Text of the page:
Nov 27, 2013

Remember Me

I spent the entire last weekend playing this game. If it had a less interesting story, I probably would have given up in the boss fight of episode 3, where I got stuck the first time, but I really wanted to see more.

The following contains spoilers.

I decided I needed to buy some time, so I searched for a game guide listing all the locations of the SAT Patches. Then I started a new game and made sure I picked up every one of them in the first three episodes. This time, when I got to the Zorn, I could take more damage than in the first game and, after several tries, I managed to beat it.

Starting a new game was a good idea, because I could also use the combos more efficiently now that I understood how they work and had had some practice. It is actually a clever system, because you can customize the combos for each battle. For example, when fighting the enforcers that give you damage each time you hit them, regeneration is very useful.

Memory remixing is much more interesting than fighting. Olga's memory took a lot of tries as did Forlan's, but I managed to get Scylla's memory right the first time. I had luck with the handbag, but otherwise the chain of events was fairly obvious. Although, there is one problem with this particular memory – even in its original version, the accident was Scylla's fault, you just don't look to the back seat that long while driving, no matter what is happening there. But parents aren't perfect, so maybe Scylla just took the easy way out and decided that it was Nilin's fault.

Before getting there, there was one exceptionally infuriating part in the game. When you're being chased by Trace, there's the part where he says "Oh my, Nilin..." and then you need to run and the floor plates are falling. You need to run without stopping or slowing down and the jumps need to be perfectly timed. I failed this one again and again and started to get really annoyed at hearing Trace's line again and again.

First I was shouting at him to keep his stupid mouth shut, and later I cursed the idiot game developer, who made the part too hard for the easy level and didn't realize that Trace's line, which I suppose is meant to be funny, only adds to the frustration. I finally managed to pass this part, after taking a little break from the game to cool down.

After the Zorns, that was the worst part. And speaking of Zorns, I got stuck with one again in episode 7. I tried to beat it probably a couple of dozen times, but just couldn't do it, so I gave up and watched the rest in YouTube. Good thing I gave up, because there would have been more seemingly endless battles ahead.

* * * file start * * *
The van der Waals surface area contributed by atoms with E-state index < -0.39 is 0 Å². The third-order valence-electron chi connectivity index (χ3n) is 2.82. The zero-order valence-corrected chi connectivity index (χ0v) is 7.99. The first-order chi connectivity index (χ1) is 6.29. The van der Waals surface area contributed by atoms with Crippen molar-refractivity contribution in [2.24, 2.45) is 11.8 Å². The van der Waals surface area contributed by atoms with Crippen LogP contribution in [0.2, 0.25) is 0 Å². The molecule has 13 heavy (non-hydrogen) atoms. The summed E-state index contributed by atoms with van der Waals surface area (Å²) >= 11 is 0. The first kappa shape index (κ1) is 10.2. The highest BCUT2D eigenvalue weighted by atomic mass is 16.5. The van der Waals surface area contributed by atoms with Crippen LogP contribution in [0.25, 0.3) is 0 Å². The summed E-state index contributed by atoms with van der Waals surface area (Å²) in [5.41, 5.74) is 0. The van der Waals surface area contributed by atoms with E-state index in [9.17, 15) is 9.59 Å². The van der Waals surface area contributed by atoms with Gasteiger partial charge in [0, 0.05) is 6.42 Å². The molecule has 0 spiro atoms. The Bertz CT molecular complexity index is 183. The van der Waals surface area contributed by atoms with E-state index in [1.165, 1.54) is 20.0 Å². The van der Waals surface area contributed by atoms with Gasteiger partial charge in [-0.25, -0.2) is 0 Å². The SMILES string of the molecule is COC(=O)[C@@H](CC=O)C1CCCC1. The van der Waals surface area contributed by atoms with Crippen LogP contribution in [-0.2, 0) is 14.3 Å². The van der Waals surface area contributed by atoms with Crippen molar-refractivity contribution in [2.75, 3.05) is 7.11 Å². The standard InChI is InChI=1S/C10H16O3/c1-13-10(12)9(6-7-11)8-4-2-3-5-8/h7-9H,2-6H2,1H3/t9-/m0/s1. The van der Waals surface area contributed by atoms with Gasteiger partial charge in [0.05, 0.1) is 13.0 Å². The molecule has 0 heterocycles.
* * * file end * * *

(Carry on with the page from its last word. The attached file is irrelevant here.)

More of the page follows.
It really is a pity that they spoiled an otherwise great story with much too much fighting. What I missed most were alternative routes and ways of doing things. There were so many parts where there could have been an option of running away and hiding and then sneaking around and avoiding enemies. I guess that's not tough enough, although in real life, it would be the wisest choice.

Nov 22, 2013

PS Vita's new panorama camera

The latest update of the PS Vita OS included a new camera function, which takes panorama pictures. It's the icon in the bottom middle.

The function differs from the one in my Samsung MV800 as you take separate photos instead of panning with the camera. You take the first photo by pressing the right button and then you just turn the Vita so that the next part is in the blue frame and the photo is taken automatically. The maximum is 9 photos, which will be stitched together when you finish.

Here are the first test photos. The photo below consists of three photos and looks actually quite good.

Then I tried full nine photos and that failed. There's a part missing between the first two photos. Using the function obviously requires some practice, but as the photo above shows, it does work, if you're careful.

Nov 20, 2013


I've been thinking for some time that I should check the town plans under preparation to see if there's anything new about block 11. The plan for that was stalled the last time and they decided to just approve the plan for block 12.

Today I found out that half of block 11 has got a proposal for a plan and it is available to public right now. Any complaints or comments are to be submitted this Friday at the latest, and a decision is to be made next month. Maybe this time they will actually get a decision.

The part in the proposal is the northern half, that is, the part to the left of the two-story house in the middle in the photo below. Now that trees are bare, you can see that the area has been cleared already, except for the tall birches. It's a pity that they will eventually have to go. I've grown quite fond of the view.

I think the drawing below shows the plan for the underground part of the new buildings as AP means parking area. The new buildings will be apartment houses with six stories and an underground parking garage. You can also see the locations of the other buildings across the street that you can see in the photo.